44. Rendtorff JD (ed) (2010b) Power and principle in the market place: on ethics and economics. Ashgate, LondonGoogle Scholar
  45. Rendtorff JD (2011a) Institutionalization of corporate ethics and social responsibility programs in firms. In: Buhmann K, Roseberry L, Morsing M (eds) Corporate social and human rights responsibilities: global, legal and management perspectives. Palgrave Macmillan, London, pp 244–266Google Scholar
  46. Rendtorff JD (2011b) Corporate citizenship as organizational integrity. In: Pies I, Koslowski P (red) Corporate citizenship and new governance: the political role of corporations. Ethical economy. Studies in economic ethics. Springer, Dordrecht/Heidelberg/London/New York, pp 59–91Google Scholar
  47. Rendtorff JD (2013a) The history of the philosophy of management and corporations. In: Luetge C (ed) Handbook of the philosophical foundations of business ethics. Springer Science+Business Media, Dordrecht/Heidelberg/New York/London, pp 1387–1408Google Scholar
  48. Rendtorff JD (2013b) Basic concepts of philosophy of management and corporations. In: Luetge C (ed) Handbook of the philosophical foundations of business ethics. Springer Science+Business Media, Dordrecht/Heidelberg/New York/London, pp 1361–1386Google Scholar
  49. Rendtorff JD (2013c) Philosophical theories of management and corporations. In: Luetge C (ed) Handbook of the philosophical foundations of business ethics. Springer Science+Business Media, Dordrecht/Heidelberg/New York/London, pp 1409–1432Google Scholar
  50. Rendtorff JD (2013d) Recent debates in philosophy of management. In: Luetge C (ed) Handbook of the philosophical foundations of business ethics. Springer Science+Business Media, Dordrecht/Heidelberg/New York/London, pp 1433–1457Google Scholar
  51. Rendtorff JD (2013e) A business ethics approach to balance. In: Jensen I, Scheuer JD, Rendtorff JD (eds) The Balanced Company: Organizing for the 21st Century (pp 33–59). Gower Publishing. Corporate social responsibilityGoogle Scholar
  52. Rendtorff JD (2014a) French philosophy and social theory. A perspective for ethics and philosophy of management. Springer International Publishers, ChamGoogle Scholar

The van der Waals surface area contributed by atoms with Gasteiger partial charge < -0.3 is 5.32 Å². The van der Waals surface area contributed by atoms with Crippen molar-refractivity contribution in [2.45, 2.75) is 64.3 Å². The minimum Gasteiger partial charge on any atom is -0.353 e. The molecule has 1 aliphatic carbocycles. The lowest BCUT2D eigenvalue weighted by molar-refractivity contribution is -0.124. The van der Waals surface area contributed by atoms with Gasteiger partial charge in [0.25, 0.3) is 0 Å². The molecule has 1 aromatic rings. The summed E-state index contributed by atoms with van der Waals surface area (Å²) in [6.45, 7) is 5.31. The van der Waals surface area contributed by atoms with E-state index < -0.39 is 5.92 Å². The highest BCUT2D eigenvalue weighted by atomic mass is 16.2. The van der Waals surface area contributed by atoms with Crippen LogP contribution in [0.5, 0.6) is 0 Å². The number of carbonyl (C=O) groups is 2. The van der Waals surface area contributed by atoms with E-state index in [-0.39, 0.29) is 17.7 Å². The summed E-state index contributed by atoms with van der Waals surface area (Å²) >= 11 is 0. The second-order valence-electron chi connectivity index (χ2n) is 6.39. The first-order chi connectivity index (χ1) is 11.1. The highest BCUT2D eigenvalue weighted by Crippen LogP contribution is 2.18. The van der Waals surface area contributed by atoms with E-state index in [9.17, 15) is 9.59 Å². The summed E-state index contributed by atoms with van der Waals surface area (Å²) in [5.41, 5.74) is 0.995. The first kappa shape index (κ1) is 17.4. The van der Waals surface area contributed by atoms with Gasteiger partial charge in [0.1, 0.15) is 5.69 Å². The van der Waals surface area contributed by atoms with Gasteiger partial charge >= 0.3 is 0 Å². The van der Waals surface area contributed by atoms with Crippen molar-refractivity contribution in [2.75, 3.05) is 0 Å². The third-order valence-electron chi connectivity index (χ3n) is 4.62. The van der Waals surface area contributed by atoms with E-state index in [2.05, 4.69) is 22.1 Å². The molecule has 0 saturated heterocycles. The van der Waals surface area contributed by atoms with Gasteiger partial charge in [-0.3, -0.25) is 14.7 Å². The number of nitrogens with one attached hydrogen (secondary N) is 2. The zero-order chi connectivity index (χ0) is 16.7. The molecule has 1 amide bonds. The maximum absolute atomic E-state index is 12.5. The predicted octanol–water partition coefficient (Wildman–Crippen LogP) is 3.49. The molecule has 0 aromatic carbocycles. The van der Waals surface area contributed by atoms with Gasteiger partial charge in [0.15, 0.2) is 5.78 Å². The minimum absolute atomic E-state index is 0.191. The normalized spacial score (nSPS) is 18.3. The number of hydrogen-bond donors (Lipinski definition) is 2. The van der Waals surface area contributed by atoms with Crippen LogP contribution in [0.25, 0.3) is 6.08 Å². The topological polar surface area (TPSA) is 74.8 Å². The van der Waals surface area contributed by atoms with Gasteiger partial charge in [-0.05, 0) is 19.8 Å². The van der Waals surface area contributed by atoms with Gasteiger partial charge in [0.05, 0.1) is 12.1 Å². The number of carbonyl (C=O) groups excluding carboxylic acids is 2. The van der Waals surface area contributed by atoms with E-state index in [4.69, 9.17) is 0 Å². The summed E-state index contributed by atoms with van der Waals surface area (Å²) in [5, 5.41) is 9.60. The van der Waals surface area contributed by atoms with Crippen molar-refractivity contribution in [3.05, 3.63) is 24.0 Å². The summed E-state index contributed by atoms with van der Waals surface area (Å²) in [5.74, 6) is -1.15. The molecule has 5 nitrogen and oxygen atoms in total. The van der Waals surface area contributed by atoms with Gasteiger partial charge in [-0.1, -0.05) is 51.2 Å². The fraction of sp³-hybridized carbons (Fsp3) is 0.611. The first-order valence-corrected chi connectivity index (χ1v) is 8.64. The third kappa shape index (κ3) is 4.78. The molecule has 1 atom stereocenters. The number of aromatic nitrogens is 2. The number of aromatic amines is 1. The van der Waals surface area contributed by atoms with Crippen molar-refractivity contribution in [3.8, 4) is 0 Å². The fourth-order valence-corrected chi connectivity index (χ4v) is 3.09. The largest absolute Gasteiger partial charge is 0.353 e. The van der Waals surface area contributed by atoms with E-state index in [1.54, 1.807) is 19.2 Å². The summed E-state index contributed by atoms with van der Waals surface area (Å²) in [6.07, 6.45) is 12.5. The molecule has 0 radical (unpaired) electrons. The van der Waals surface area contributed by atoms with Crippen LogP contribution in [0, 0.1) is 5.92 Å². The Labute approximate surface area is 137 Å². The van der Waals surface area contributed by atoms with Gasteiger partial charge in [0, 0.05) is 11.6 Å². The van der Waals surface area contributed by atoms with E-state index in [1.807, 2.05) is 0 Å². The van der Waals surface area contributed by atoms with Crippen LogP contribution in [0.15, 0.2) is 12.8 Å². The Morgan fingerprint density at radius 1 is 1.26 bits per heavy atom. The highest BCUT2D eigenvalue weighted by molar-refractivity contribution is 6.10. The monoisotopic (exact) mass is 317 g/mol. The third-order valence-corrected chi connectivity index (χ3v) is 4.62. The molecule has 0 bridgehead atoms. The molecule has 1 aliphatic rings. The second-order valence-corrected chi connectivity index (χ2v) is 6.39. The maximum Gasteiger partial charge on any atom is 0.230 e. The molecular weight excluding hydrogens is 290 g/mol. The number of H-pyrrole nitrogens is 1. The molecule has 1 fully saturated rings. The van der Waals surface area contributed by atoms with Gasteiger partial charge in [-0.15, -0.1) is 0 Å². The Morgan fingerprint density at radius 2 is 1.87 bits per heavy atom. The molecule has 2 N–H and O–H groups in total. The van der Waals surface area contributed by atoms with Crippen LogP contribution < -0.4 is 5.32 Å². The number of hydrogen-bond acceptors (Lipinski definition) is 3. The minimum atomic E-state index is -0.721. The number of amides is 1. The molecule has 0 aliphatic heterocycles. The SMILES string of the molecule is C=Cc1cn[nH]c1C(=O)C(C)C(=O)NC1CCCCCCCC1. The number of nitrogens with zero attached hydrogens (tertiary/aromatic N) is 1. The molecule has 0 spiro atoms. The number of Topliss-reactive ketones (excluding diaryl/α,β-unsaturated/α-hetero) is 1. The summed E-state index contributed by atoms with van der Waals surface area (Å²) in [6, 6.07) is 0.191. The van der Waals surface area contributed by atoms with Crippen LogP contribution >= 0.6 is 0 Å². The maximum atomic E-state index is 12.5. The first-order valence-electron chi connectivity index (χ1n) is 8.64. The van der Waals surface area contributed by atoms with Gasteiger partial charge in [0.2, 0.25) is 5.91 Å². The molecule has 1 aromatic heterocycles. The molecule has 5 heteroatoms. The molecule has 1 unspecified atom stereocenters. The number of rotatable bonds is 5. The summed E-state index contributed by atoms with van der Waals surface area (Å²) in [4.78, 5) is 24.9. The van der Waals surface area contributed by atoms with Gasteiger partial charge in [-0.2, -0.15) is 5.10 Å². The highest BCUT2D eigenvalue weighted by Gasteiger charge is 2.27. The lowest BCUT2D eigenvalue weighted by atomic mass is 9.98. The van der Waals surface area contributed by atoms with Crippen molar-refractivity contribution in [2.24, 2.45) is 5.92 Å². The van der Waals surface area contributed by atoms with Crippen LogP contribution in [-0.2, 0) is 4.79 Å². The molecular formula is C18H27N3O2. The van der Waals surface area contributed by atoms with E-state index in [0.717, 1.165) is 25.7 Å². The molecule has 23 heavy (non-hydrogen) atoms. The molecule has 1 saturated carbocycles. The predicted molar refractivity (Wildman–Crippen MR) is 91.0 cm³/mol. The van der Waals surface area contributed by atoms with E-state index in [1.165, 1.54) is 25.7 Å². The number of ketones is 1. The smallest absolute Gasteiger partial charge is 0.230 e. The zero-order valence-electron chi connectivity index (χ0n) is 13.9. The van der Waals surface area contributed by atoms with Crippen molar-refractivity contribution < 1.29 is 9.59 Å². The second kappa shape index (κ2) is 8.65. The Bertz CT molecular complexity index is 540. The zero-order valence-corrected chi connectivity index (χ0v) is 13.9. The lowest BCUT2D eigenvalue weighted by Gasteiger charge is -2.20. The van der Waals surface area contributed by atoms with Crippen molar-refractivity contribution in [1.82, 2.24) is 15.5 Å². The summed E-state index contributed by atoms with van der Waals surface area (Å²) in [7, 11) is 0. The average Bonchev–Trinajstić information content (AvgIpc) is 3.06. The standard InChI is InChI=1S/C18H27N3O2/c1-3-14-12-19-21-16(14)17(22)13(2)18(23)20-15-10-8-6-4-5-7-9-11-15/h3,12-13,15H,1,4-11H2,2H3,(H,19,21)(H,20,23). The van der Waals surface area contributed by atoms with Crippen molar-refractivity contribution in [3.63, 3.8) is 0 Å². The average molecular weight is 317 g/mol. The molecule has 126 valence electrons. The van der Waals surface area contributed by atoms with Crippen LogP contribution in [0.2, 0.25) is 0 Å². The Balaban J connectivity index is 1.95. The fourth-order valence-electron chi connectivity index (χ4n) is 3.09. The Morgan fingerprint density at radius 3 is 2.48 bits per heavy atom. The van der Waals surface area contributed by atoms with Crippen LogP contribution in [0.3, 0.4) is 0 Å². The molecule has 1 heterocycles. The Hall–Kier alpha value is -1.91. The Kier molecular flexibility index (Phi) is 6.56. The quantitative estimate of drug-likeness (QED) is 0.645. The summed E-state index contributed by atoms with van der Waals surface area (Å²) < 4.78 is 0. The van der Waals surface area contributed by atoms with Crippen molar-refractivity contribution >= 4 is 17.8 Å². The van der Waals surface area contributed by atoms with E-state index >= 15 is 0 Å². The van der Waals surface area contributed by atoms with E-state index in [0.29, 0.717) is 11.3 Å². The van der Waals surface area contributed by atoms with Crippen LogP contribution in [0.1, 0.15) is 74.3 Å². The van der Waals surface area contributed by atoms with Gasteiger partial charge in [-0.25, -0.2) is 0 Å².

53. Rendtorff JD (2014b) Risk management, banality of evil and moral blindness in organizations and corporations. In: Luetge C, Jauernig J (eds) Business ethics and risk management, Ethical economy, vol 43. Springer Science+Business Media, Dordrecht, pp 45–71Google Scholar
  54. Rendtorff JD (2014c) European perspectives. In: Henk AMJ, ten Have H, Gordijn B (eds) Handbook of global bioethics. Springer Science+Business Media B.V., Dordrecht/Heidelberg/New York/LondonGoogle Scholar
  55. Rendtorff JD (2015a) Business ethics, strategy, and organizational integrity: the importance of integrity as a basic principle of business ethics that contributes to better economic performance. In: Palmer DE (ed) Handbook of research on business ethics and corporate responsibilities, Advances in business strategy and competitive advantage (ABSCA). IGI Global, Herschey, pp 91–105Google Scholar
  56. Rendtorff JD (2015b) Integrity, concept of. In: ten Have H (ed) Encyclopedia of global bioethics. Springer Science+Business Media B.V, Cham, pp 1–7Google Scholar
  57. Rendtorff JD (2015c) Case studies, ethics, philosophy and liberal learning for the management profession. J Manag Educ 39(1):36–55Google Scholar
  58. Rendtorff JD (2017a) Cosmopolitan business ethics: towards a global ethos of management, Finance, governance and sustainability: challenges to theory and practice series. Routledge, LondonGoogle Scholar
  59. Rendtorff JD (2017b) Creating shared value as institutionalization of ethical responsibilities of the business corporation as a good corporate citizen in society. In: Wieland J (ed) Creating shared value: concepts, experience, criticism, Ethical economy, vol 52. Springer, Cham, pp 119–139Google Scholar